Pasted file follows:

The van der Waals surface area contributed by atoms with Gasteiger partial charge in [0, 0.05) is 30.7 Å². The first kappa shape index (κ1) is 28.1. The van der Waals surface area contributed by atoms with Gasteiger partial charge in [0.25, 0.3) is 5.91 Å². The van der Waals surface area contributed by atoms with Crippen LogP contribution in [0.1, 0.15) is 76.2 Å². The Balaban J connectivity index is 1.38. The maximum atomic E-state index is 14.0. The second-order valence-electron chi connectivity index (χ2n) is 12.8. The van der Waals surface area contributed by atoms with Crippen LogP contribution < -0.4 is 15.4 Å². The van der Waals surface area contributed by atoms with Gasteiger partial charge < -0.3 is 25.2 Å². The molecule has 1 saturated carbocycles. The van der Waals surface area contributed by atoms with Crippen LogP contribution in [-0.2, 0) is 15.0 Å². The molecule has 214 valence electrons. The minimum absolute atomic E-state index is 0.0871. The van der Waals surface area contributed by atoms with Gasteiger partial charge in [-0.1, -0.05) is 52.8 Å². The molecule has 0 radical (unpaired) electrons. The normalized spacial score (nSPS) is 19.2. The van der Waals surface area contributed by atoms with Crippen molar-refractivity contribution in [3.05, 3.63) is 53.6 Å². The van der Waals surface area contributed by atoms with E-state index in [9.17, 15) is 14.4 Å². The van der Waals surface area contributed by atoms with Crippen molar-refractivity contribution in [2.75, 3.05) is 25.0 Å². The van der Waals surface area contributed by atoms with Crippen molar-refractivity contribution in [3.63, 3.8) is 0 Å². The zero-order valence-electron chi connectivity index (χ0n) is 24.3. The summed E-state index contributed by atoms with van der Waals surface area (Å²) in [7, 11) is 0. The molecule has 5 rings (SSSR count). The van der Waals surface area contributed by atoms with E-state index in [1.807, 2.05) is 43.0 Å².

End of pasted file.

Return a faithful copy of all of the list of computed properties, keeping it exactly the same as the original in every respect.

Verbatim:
The van der Waals surface area contributed by atoms with Gasteiger partial charge in [0, 0.05) is 30.7 Å². The first kappa shape index (κ1) is 28.1. The van der Waals surface area contributed by atoms with Gasteiger partial charge in [0.25, 0.3) is 5.91 Å². The van der Waals surface area contributed by atoms with Crippen LogP contribution in [0.1, 0.15) is 76.2 Å². The Balaban J connectivity index is 1.38. The maximum atomic E-state index is 14.0. The second-order valence-electron chi connectivity index (χ2n) is 12.8. The van der Waals surface area contributed by atoms with Crippen LogP contribution < -0.4 is 15.4 Å². The van der Waals surface area contributed by atoms with Gasteiger partial charge < -0.3 is 25.2 Å². The molecule has 1 saturated carbocycles. The van der Waals surface area contributed by atoms with Crippen LogP contribution in [-0.2, 0) is 15.0 Å². The molecule has 214 valence electrons. The minimum absolute atomic E-state index is 0.0871. The van der Waals surface area contributed by atoms with Gasteiger partial charge in [-0.1, -0.05) is 52.8 Å². The molecule has 0 radical (unpaired) electrons. The normalized spacial score (nSPS) is 19.2. The van der Waals surface area contributed by atoms with Crippen molar-refractivity contribution in [3.05, 3.63) is 53.6 Å². The van der Waals surface area contributed by atoms with E-state index in [9.17, 15) is 14.4 Å². The van der Waals surface area contributed by atoms with Crippen molar-refractivity contribution in [2.75, 3.05) is 25.0 Å². The van der Waals surface area contributed by atoms with Crippen molar-refractivity contribution in [3.63, 3.8) is 0 Å². The zero-order valence-electron chi connectivity index (χ0n) is 24.3. The summed E-state index contributed by atoms with van der Waals surface area (Å²) in [7, 11) is 0. The molecule has 5 rings (SSSR count). The van der Waals surface area contributed by atoms with E-state index in [1.807, 2.05) is 43.0 Å².